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To be honest, I’d be a lot better if everyone stopped saying they were good

Will Self's "Madness of Crowds" column.

I’ve written before in this magazine about those hideous, collective earworms – the nonce-phrases that clutter up our mouths then fall unbidden from our lips – and I make no apology for writing about them again; if you like – and if it makes it any more tolerable – think of this as a sort of nonce column, quite inadvertently repeated, with no more awareness being exhibited on my part as I type, than you have when you utter the words “to be honest”.


Yes, “to be honest”, it is without doubt the meme de nos jours – and as such, must represent a cul-de-sac in cultural evolution on a par with loon trousers or fondue parties. And everyone is saying it – oh, yes they are; you cannot turn on a radio or a television, get on a bus or a train, roll over into the sweet morning afflatus of your beloved, or walk your dog in the local park without hearing it. “To be honest” squawks forth from politicians and broadcasters, mutters sullenly from the woman and the man in the street, murmurs enticingly in your frowsty ear, calls to you across the muddy pockmarks and smudged white lines of the football pitch: to be honest, to be honest, to be honest, to be honest!

And what does it mean? Clearly, it has nothing to do with the truth; indeed, it is almost always appended to statements of either incontrovertible fact, or opinions of such an anodyne form that only Descartes’s malicious demon would dream of fabricating them. In our fair land, on any given day, you can hear your fellow citizens say things of the form: “To be honest, I had a pork pie for lunch,” or, “To be honest, I think Michael Heseltine’s a little pompous,” or, “To be honest, I never really liked Take That’s music.” (I introduced these statements as hypotheticals, but, to be honest, they’re all ones I’ve actually heard in the past 24 hours.)

Back in the days when the prime minister wore loons and his chin was permanently glazed with melted emmental, the reflex of fidelity was far simpler. “I think Ted Heath’s dishy,” people would say, and then after a suitable pause, “honest”. Or, to ring the changes on this, they might prefix their remark with the adverbial form: “Honestly, I don’t know what he’s doing sailing his yacht while the country’s going to the dogs.” The single word forms were both less jarring – and the opinions they bracketed were often a little more contentious. But nowadays, there seems to be nothing at all that cannot be dulled down by the addition of the hateful tic.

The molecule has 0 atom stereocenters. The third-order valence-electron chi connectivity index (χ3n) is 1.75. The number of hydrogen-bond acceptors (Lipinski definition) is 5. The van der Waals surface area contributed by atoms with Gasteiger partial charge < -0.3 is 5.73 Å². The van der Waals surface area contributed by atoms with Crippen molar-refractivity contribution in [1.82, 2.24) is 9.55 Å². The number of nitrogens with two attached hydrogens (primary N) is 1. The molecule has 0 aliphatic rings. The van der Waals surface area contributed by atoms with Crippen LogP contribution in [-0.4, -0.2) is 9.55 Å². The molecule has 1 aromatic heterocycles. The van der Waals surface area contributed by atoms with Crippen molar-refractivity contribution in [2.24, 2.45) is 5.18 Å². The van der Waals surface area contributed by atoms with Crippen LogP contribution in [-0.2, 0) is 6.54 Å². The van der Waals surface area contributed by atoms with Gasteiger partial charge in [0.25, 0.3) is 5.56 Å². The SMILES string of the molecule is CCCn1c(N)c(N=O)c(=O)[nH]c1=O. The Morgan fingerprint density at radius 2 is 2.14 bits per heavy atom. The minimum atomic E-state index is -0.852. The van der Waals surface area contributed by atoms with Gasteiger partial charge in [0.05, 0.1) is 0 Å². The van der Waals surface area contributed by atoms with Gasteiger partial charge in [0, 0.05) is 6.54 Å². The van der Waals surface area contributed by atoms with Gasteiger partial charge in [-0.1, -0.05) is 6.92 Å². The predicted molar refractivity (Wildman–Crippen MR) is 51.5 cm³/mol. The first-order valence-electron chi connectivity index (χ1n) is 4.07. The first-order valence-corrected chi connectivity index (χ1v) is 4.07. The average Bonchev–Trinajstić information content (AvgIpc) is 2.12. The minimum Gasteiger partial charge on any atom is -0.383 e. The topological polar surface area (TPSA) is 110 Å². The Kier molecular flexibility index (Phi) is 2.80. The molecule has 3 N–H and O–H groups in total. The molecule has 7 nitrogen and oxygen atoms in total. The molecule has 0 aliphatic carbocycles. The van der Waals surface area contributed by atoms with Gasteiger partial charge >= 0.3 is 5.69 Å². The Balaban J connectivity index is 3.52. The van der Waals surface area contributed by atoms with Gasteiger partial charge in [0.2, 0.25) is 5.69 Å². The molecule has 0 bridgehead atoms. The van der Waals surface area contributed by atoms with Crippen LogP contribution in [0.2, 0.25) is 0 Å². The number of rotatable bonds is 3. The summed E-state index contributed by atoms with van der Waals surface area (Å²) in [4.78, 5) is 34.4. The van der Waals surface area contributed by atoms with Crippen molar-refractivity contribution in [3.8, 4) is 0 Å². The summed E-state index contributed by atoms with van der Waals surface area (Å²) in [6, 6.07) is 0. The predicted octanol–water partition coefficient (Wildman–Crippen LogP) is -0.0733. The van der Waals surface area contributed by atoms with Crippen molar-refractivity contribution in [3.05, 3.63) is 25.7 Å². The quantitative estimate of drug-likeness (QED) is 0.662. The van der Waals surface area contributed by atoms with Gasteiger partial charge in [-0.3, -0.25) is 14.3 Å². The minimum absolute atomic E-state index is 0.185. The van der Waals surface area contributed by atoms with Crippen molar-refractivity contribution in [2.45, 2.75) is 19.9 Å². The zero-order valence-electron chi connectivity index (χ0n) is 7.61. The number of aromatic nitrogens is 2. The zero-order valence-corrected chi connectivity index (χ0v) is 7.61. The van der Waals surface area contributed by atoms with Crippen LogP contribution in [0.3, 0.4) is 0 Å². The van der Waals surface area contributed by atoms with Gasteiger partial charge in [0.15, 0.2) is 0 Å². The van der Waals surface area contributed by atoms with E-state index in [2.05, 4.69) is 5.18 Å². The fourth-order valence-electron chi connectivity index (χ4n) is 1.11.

In the past I’ve advanced the view that these banalerisms seep up from the water table of the collective unconscious as telling evidence of the true state of things – in this respect they are, formally at least, entirely honest. In a society riven by bad faith – corrupt politicians, bent coppers, finagling hacks, kiddie-fiddling philanthropists, peccancy, in short, of every conceivable form – the quite blameless ordinary citizen nonetheless feels an inner compulsion continuously to profess her super-glued adhesion to the truth. But if things go on in this way I predict that you’ll find yourself in automated checkout queues grown exponentially longer due to the swearing in ceremonies shoppers feel they must undergo; Bible raised in one hand they will intone, “I swear by Almighty God to remove all unexpected items from the bagging area.”

Fight them on the beaches

We erroneously believe we can save ourselves from being crushed by our own lack of faith in the most ordinary speech acts, and that there’s a personal nonce-phrase saviour – I refer, of course, to “I’m good”. In the past when you asked people how they were they might reply, “I’m quite well, thank you,” or even give you a thumbnail sketch of their health. But now there’s only the wet-blanket coverall: “I’m good”. Why does everyone say they’re “good”? It is because really we feel ourselves to be bad; bad because we lie about our pork-pie consumption and Michael Heseltine’s character; bad because we secretly sleep with a Gary Barlow blow-up doll; bad because we can no longer trust the evidence of our senses.

“I’m good” is a useless prophylactic, yet we must not flag – we must fight the “to be honests” on the beaches and in the bar rooms, in the classrooms and on the shop floor. I call upon you all to resist “to be honest” with all your might and main. How? It’s simple really: every time I hear someone say “To be honest, it’s been a rainy day,” I snap back: “No! Don’t be honest, lie about it – say it’s been a sunny day, spice things up a little!” To begin with they look at me suspiciously, but then a comprehension dawns on them and, to be honest, it’s a lovely sight.

Will Self is an author and journalist. His books include Umbrella, Shark, The Book of Dave and The Butt. He writes the Madness of Crowds and Real Meals columns for the New Statesman.

This article first appeared in the 19 November 2012 issue of the New Statesman, The plot against the BBC